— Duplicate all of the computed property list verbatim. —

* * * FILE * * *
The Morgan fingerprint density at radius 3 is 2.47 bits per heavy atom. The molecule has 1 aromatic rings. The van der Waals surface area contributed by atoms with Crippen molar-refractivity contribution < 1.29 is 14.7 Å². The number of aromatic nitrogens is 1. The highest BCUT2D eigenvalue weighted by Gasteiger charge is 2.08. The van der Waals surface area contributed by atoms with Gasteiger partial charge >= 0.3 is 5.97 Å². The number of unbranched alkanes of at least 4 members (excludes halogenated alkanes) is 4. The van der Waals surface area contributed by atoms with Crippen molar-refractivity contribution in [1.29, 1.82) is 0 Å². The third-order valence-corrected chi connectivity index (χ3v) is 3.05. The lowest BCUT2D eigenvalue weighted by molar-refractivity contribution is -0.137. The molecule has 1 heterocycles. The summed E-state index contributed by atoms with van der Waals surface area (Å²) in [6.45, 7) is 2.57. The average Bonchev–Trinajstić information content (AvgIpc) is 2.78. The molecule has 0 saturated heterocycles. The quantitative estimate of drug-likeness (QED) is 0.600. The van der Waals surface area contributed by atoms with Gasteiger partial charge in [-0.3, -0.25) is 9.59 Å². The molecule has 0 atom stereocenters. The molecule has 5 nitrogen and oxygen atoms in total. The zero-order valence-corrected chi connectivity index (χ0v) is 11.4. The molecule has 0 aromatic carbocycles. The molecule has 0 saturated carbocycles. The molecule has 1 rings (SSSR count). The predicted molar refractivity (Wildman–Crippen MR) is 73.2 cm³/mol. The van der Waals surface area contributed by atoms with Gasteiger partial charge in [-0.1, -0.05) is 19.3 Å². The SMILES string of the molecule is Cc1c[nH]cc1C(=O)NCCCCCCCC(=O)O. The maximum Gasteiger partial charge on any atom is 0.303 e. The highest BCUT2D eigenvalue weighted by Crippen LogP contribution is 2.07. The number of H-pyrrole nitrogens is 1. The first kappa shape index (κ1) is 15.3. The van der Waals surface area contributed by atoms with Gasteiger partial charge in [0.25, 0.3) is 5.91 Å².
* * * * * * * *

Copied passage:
The Morgan fingerprint density at radius 3 is 2.47 bits per heavy atom. The molecule has 1 aromatic rings. The van der Waals surface area contributed by atoms with Crippen molar-refractivity contribution < 1.29 is 14.7 Å². The number of aromatic nitrogens is 1. The highest BCUT2D eigenvalue weighted by Gasteiger charge is 2.08. The van der Waals surface area contributed by atoms with Gasteiger partial charge >= 0.3 is 5.97 Å². The number of unbranched alkanes of at least 4 members (excludes halogenated alkanes) is 4. The van der Waals surface area contributed by atoms with Crippen molar-refractivity contribution in [1.29, 1.82) is 0 Å². The third-order valence-corrected chi connectivity index (χ3v) is 3.05. The lowest BCUT2D eigenvalue weighted by molar-refractivity contribution is -0.137. The molecule has 1 heterocycles. The summed E-state index contributed by atoms with van der Waals surface area (Å²) in [6.45, 7) is 2.57. The average Bonchev–Trinajstić information content (AvgIpc) is 2.78. The molecule has 0 saturated heterocycles. The quantitative estimate of drug-likeness (QED) is 0.600. The van der Waals surface area contributed by atoms with Gasteiger partial charge in [-0.3, -0.25) is 9.59 Å². The molecule has 0 atom stereocenters. The molecule has 5 nitrogen and oxygen atoms in total. The zero-order valence-corrected chi connectivity index (χ0v) is 11.4. The molecule has 0 aromatic carbocycles. The molecule has 0 saturated carbocycles. The molecule has 1 rings (SSSR count). The predicted molar refractivity (Wildman–Crippen MR) is 73.2 cm³/mol. The van der Waals surface area contributed by atoms with Gasteiger partial charge in [-0.1, -0.05) is 19.3 Å². The SMILES string of the molecule is Cc1c[nH]cc1C(=O)NCCCCCCCC(=O)O. The maximum Gasteiger partial charge on any atom is 0.303 e. The highest BCUT2D eigenvalue weighted by Crippen LogP contribution is 2.07. The number of H-pyrrole nitrogens is 1. The first kappa shape index (κ1) is 15.3. The van der Waals surface area contributed by atoms with Gasteiger partial charge in [0.25, 0.3) is 5.91 Å².